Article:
Lao   ພາສາລາວ

Lao is a Tai-Kadai language spoken by approximately 15 million people in Laos and Thailand. It is closely related to Thai and speakers of Lao are able to understand spoken Thai without too many difficulties. Thai speakers find it more difficult to understand Lao due to lack of exposure to the language. The language family is also known as Kradai, Kra-Dai, Daic or Kadai.

Lao alphabet (ອັກສອນລາວ)

After the unification of the Lao principalities (meuang) in the 14th century, the Lan Xang monarchs commissioned their scholars to create a new script to write the Lao language. The scholars probably modelled the alphabet on the the Old Khmer script, which was itself based on Mon scripts.

Notable features

The Lao script is also used to write: Tai Dam, Lave, Eastern Bru, Western Bru, Mong Njua, Iu Mien, Jeh, Kuy, Kataang, Lü, Khmu, Western Katu, Lamet, Hmong Daw, Ngeq, Pacoh, Phunoi, Upper Ta'oih and Lower Ta'oih

Source: http://scriptsource.org/scr/Laoo

Lao alphabet (ອັກສອນລາວ)

The transcription system used here is one used by the British Permanent Committee on Geographical Names (BGN/PCGN).

Consonants

Consonants are divided into three classes which help to determine the tone of a syllable (indicated by the numbers below). The sounds represented by some consonants change when they are used at the end of a syllable (indicated by the letters on the right of the slash below). The consonants can all be used at the beginning of a syllable but only some can be used at the end of a syllable.

Lao Consonants

The consonants in the final row are compounds and conjuncts used as alternatives to the basic consonants.

Vowel diacritics (with k)

Lao vowel diacritics

Numerals

Lao Numerals

Tone indication

  Open syllables Closed syllables *
  unmarked tone marker tone marker short vowel long vowel
Class 1 low mid high falling high low falling
Class 2 low rising mid low falling high low falling
Class 3 high mid high falling mid high falling

* Closed syllables are those ending with p, t or k

Sample text

Sample text in Lao (Article 1 of the Universal Declaration of Human Rights)

Transliteration
Manut thuk khôn kœ̄t māmīkẏat sâk sī, sitthi, sēlī phôp læ khwôm smœ̄ phôp thàw thẏam kân. Thuk thuk khôn mīhēt phôn læ khwômkhit khwôm hian swàn tôw khɔ̄̄ṅ phai khɔ̄ṅ mân, tǣ̀vồ manut thuk thuk khôn khwan paphʉt tàṁ kân khʉ̄ kân kâp pianốy nɔ̄́ṅ kân.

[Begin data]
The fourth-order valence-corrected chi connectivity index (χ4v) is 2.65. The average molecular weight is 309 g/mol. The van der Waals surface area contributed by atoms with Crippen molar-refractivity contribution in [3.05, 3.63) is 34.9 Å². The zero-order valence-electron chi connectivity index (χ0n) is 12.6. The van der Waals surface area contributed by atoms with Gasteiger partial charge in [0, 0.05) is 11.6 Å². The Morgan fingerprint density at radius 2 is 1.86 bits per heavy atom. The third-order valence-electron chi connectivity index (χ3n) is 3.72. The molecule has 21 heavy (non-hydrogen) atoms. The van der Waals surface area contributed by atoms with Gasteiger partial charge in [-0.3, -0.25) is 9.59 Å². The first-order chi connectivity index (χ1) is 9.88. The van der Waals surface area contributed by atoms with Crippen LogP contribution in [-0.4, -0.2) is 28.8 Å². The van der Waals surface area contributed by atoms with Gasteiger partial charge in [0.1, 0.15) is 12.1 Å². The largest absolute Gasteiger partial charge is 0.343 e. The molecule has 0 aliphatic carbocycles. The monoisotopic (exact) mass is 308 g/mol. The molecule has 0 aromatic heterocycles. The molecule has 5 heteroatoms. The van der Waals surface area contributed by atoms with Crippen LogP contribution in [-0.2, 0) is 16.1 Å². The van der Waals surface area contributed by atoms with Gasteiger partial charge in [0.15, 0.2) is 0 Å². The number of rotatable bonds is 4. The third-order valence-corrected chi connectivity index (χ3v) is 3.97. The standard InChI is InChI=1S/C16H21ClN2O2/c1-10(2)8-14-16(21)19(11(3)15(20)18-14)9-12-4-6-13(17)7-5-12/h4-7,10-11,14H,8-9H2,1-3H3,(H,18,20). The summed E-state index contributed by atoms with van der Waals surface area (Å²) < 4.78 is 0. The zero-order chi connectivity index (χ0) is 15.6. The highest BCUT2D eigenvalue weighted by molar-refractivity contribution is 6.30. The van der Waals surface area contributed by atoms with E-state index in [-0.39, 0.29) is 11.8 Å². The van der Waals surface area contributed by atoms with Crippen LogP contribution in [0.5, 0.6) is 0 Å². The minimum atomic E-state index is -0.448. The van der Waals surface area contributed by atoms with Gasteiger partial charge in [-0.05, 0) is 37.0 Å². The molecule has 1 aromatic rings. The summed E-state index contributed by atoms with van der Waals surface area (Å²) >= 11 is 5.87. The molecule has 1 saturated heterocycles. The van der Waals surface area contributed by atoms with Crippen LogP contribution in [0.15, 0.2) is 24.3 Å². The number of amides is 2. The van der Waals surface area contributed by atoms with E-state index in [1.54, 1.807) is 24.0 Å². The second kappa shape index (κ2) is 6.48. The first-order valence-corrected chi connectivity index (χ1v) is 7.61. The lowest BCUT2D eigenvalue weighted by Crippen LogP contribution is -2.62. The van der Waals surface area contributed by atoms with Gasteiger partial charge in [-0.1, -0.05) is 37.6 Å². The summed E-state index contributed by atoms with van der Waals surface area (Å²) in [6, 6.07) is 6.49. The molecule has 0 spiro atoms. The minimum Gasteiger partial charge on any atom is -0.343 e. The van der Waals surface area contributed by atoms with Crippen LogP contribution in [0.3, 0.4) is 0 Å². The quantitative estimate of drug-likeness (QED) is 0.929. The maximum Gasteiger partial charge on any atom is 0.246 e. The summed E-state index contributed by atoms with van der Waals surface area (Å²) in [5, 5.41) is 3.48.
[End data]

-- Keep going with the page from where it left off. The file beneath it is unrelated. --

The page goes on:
Translation

All human beings are born free and equal in dignity and rights. They are endowed with reason and conscience and should act towards one another in a spirit of brotherhood.
(Article 1 of the Universal Declaration of Human Rights)

Information about Lao | Lao phrases | Tower of Babel in Lao | Lao learning materials

Links

Information about Laos and the Laotian language
http://en.wikipedia.org/wiki/Lao_language
http://www.seasite.niu.edu/lao/laolanguage/lao_language_fp.htm

Online Lao lessons
http://www.seasite.niu.edu/Lao/LaoLanguage/spoken_lao/spokenlao.htm
http://www.laosoftware.com

Lao phrases
http://wikitravel.org/en/Lao_phrasebook
http://www.phrasebook.thai-isan-lao.com
http://laos411.com/language/

Online Lao dictionaries
http://www.sealang.net/lao/dictionary.htm
http://glosbe.com/lo/en/
http://sengphachanh.webege.com/eng2lao.html
http://laodictionary.net

Free Lao fonts
http://www.wazu.jp/gallery/Fonts_Lao.html
http://www.laoscript.net/downloads/
http://www.seasite.niu.edu/seasite.htm#download

Online Lao news and radio
http://www.rfa.org/lao/

Tai-Kaidai languages

Ahom, Bouyei, Dehong Dai, Kam, Lanna, Lao, Lue, Shan, Tai Dam, Thai, Zhuang

Syllabic alphabets / abugidas

Ahom, Badaga, Balinese, Batak, Baybayin (Tagalog), Bengali, Brahmi, Buhid, Burmese, Chakma, Cham, Dehong Dai, Devanagari, Dives Akuru, Ethiopic, Evēla Akuru, Fraser, Gondi, Grantha, Gujarati, Gupta, Gurmukhi, Hanuno'o, Javanese, Jenticha, Kaithi, Kannada, Kharosthi, Khmer, Khojki, Kulitan, Lanna, Lao, Lepcha, Limbu, Lontara/Makasar, Malayalam, Manpuri, Modi, Mongolian Horizontal Square Script, Mro, New Tai Lue, Oriya, Pahawh Hmong, Pallava, Phags-pa, Ranjana, Redjang, Shan, Sharda, Siddham, Sindhi, Sinhala, Sorang Sompeng, Sourashtra, Soyombo, Sundanese, Syloti Nagri, Tagbanwa, Takri, Tamil, Telugu, Thai, Tibetan, Tigalari (Tulu), Tikamuli, Tocharian, Tolong Siki, Varang Kshiti


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